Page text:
Another emotional issue was the question of whether to do away with Cavendish Town Elementary School’s long-standing early dismissal on Tuesdays. Those afternoons are used by the faculty for professional development. Superintendent Lauren Fierman said that she had no problem with “embedded professional development” and would like to see something like that in all the schools, but that she feels that more in-school time is better than less as we come out of a pandemic.

Teachers union co-president Jennifer Harper told the board that changing the early dismissal at Cavendish Town Elementary could be a violation of the teachers’ contract

She also called it a matter of equity for the teachers in other schools in the district who don’t get the same amount of development time. Fierman said that at another time they could revisit the idea for use across the district, but for now she felt students needed the in-person time. Brown moved to have all three GMUSD schools operating on a full-time schedule in the next school year, which begins in late August.

After a fairly long discussion in which all three Cavendish members argued against Fierman’s recommendation, board member Lois Perlah moved to table a motion until the next meeting so the board could consider more information.

After the discussion, during public comment, Jennifer Harper,  co-president of the Two Rivers Education Association that bargains for teachers, told the board that changing the early release day could be considered a unilateral change in working conditions under the teachers’ contract and said the district should think about negotiating about this.

Executive sessions

The board went into three executive sessions. The first was to evaluate GMUSD administrators and no action was taken coming out of that session. The second was to discuss contracts for non-bargaining staff. After that session, the board approved a 4 percent raise for non-bargaining staff and moved two computer techs from hourly to salary with the 4 percent raise and also voted to give two-year — rather than one year — contracts to Mike Ripley, who will return to his position as associate principal after serving a year as interim principal, and head of the GM Guidance Department Pam O’Neil.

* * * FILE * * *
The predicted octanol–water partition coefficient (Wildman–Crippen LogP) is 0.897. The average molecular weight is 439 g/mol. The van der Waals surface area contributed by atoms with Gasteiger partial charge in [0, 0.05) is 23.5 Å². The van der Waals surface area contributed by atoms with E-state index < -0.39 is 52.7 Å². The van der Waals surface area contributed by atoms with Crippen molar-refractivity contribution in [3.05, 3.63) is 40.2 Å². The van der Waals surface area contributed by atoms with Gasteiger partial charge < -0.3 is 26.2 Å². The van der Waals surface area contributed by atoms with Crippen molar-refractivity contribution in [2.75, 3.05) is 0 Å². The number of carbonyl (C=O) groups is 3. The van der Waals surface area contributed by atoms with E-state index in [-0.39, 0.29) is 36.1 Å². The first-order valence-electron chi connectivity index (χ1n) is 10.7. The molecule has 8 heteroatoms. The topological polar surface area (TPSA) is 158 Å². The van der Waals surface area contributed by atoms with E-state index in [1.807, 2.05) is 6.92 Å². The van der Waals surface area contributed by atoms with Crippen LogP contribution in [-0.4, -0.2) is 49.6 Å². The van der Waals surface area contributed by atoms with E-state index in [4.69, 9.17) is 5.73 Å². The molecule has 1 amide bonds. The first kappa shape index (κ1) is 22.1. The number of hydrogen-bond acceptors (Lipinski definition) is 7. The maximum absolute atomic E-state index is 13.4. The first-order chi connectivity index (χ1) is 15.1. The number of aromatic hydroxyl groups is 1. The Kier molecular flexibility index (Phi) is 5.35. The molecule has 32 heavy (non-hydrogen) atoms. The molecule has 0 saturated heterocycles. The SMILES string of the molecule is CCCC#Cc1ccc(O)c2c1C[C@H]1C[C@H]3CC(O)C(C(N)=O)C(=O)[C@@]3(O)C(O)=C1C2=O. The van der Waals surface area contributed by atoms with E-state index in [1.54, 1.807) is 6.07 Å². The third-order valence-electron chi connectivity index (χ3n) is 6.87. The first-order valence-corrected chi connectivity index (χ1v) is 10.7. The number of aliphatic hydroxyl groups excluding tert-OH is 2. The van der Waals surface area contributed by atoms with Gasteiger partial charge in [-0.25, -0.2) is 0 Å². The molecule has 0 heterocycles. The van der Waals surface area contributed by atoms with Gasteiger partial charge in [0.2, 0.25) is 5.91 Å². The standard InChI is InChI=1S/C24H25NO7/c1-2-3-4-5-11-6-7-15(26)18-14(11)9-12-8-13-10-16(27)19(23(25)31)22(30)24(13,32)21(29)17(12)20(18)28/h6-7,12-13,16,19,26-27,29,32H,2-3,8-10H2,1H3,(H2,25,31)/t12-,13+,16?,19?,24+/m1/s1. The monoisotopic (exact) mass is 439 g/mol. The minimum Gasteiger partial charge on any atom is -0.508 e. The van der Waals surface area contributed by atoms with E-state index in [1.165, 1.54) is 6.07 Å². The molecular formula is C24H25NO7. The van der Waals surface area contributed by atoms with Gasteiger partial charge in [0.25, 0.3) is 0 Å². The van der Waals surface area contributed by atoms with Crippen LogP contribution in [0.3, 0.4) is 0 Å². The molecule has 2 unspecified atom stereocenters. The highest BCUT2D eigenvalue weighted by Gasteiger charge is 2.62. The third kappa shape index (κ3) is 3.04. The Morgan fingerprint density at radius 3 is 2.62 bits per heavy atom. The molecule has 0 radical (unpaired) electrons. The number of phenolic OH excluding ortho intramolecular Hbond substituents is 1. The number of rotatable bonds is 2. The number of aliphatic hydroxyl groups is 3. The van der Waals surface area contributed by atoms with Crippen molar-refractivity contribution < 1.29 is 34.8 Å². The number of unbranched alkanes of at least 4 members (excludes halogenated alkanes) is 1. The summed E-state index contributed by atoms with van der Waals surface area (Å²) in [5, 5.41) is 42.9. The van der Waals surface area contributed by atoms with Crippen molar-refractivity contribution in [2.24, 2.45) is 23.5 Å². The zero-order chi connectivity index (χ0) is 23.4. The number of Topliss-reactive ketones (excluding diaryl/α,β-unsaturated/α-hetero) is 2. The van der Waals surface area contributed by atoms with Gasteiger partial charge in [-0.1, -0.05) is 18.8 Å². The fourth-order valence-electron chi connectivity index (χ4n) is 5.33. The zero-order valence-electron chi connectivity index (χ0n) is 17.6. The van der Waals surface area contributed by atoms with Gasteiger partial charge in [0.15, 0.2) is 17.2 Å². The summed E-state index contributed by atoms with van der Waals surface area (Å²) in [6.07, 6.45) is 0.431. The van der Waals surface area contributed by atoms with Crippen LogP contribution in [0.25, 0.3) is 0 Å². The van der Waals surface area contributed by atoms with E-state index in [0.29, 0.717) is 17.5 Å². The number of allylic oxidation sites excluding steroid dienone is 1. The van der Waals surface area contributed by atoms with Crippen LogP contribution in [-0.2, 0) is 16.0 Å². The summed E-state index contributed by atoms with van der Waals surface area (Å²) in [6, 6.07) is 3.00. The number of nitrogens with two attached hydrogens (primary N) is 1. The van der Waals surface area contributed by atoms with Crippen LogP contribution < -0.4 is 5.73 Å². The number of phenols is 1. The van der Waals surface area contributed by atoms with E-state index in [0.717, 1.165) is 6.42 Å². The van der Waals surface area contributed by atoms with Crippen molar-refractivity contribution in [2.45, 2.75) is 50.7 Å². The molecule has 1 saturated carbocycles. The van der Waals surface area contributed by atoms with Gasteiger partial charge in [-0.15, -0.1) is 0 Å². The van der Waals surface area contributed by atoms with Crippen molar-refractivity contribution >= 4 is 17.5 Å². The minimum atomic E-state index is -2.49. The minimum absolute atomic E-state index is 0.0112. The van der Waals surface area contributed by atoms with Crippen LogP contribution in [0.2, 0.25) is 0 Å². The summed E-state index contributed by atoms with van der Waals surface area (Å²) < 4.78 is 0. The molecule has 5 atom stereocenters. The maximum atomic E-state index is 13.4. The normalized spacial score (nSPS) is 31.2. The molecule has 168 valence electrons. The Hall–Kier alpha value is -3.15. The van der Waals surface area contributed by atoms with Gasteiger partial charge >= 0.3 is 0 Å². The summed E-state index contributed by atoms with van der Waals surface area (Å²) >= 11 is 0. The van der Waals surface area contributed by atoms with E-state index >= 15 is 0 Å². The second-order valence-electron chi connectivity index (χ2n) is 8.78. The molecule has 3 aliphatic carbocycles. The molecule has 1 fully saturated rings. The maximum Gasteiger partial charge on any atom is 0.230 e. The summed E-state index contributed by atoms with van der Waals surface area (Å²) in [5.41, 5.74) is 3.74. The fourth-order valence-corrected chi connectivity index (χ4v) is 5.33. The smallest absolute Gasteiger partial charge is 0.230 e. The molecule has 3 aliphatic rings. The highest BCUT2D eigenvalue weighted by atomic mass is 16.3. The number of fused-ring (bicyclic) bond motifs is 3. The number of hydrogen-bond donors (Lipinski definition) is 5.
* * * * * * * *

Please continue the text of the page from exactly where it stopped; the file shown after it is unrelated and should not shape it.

The third closed door session was to get legal advice regarding the arbitration award in the matter of former employee Karen Surma’s employment and reinstatement. The board decided to implement the arbitration award.

Print Friendly, PDF & Email

Filed Under: Education NewsFeatured

About the Author:

RSSComments (3)

Leave a Reply | Trackback URL

  1. Sharon Jonynas says:

    I voted for Deb Brown, and I’ll do that again if she chooses to run. She was voted in by the people of Chester, and she follows her heart and does what she thinks is best for our community. People may disagree with her, and that is their right, but to attempt to discredit her position and her character is just plain wrong.

  2. Thomas Knockenhauer says:

    I’ve known Debbie brown for 25 years. She’s smart, honest, truthful. Cares about things with passion. And that’s only some of the reasons the people of Chester voted for her and elected her to the school board. Her attention to details scares most unprepared people. She makes everyone in Chester proud of the work she does on the board.
    Elected by the people.

  3. Linda Diak says:

    I attended that school board meeting. Board members pleaded with Mr Wheelock to cast a vote, any vote, as voting on issues is what one is supposed to do as a board member. This is not bullying. Ms Brown made valid arguments. Presenting valid arguments is not bullying. The community at large disagreeing with the actions of a few board members is not bullying. It’s disagreeing.

    Bullying has been and continues to be a serious issue in our schools. To see board members throw that term around because they have been disagreed with is disheartening at best. To have a board member, a member of the VT State police no less, declare a woman made him or anyone else feel unsafe because she presented valid arguments that the community agreed with . . . this is name calling. This is an attempt to shame, to sully her reputation, to win an argument through intimidation. This is bullying.